L'Oréal's UV-detecting wearable is ready to keep more people safe in the sun

L'Oréal's UV-detecting wearable is ready to keep more people safe in the sun

L’Oréal is ready to help sun-lovers in the UK pay closer attention to UV exposure through a battery-free wearable that can be worn on your clothes - and even on an Apple Watch.

The £60 My Skin Track UV, which is launching under the beauty giant's skincare brand, La Roche-Posay, is now on sale through Apple's online and select stores after it launched in the US last November.

It's been developed inside of the Tech Incubator research and development lab, which has already produced two stretchable UV sensors and is also developing a wearable that can detect your skin's PH level to recommend appropriate skincare.


It has been a team effort making the Skin Track UV wearable a reality, and we're not just talking about the 35-member team working on future projects at that development lab. Yves Behar, who previously flexed his designer muscles in wearables through Jawbone's UP fitness trackers, helped dream up the look of the discreet, elegant device, which comes in signature La Roche-Posay colors. Professor John Rogers, from Northwestern University, who worked on two wearable companies developing flexible stretchable electronics previously, also played a crucial part in bringing the UV-detecting wearable to life.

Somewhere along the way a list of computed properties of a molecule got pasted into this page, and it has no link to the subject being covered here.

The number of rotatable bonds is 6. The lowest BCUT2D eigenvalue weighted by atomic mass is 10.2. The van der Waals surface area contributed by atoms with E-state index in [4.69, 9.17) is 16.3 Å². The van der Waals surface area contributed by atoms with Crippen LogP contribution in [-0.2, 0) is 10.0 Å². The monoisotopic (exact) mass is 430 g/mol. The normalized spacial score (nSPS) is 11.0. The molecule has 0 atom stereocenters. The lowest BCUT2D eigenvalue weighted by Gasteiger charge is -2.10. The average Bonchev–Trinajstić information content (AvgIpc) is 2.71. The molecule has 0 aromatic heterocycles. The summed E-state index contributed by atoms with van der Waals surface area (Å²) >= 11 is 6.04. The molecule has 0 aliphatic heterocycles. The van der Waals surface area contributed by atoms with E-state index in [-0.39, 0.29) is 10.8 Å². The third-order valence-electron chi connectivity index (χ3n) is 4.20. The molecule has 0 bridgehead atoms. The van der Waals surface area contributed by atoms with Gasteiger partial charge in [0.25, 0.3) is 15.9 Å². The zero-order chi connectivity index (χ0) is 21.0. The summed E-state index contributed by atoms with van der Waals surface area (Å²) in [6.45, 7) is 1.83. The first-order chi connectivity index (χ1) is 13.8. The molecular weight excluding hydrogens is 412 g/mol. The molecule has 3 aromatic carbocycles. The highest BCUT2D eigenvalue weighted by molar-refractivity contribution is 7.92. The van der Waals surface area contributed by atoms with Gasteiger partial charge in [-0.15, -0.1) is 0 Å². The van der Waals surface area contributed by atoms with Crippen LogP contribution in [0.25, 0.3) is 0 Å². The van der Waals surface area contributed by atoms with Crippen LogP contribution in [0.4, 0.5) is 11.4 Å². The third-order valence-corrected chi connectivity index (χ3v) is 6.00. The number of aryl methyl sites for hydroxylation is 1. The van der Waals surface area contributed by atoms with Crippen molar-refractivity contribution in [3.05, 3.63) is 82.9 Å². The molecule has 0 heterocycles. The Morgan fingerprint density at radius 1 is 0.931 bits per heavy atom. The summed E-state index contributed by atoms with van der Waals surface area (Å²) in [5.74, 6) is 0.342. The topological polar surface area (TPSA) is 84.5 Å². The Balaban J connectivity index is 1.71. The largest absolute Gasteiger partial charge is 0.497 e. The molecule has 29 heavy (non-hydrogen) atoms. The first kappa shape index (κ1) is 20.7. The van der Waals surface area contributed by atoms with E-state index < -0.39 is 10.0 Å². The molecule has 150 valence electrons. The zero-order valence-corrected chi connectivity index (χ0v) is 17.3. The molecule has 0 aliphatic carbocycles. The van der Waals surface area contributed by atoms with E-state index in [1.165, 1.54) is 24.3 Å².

"I've been wearing wearables all my life, but I wanted something different, something cool, unique and innovative," says Guive Balooch, global vice president of L’Oréal's Incubator Hub. "We had to make something people would want to wear. The fact it is also battery-free opens the door of what wearables can now be."

To make something people would want to wear and that was beautiful, Balooch turned to Behar and his Fuseproject design firm. "I looked at this project very much from a technical side, so design wasn't the first thing I thought about," Balooch said. "Working with Yves helped me realise we have to design something that is unobtrusive. But also, that if it's too small it might fall off. Or, if it's too big, it's not going to feel like it's innovative. Everything about the design was meticulous." Read more

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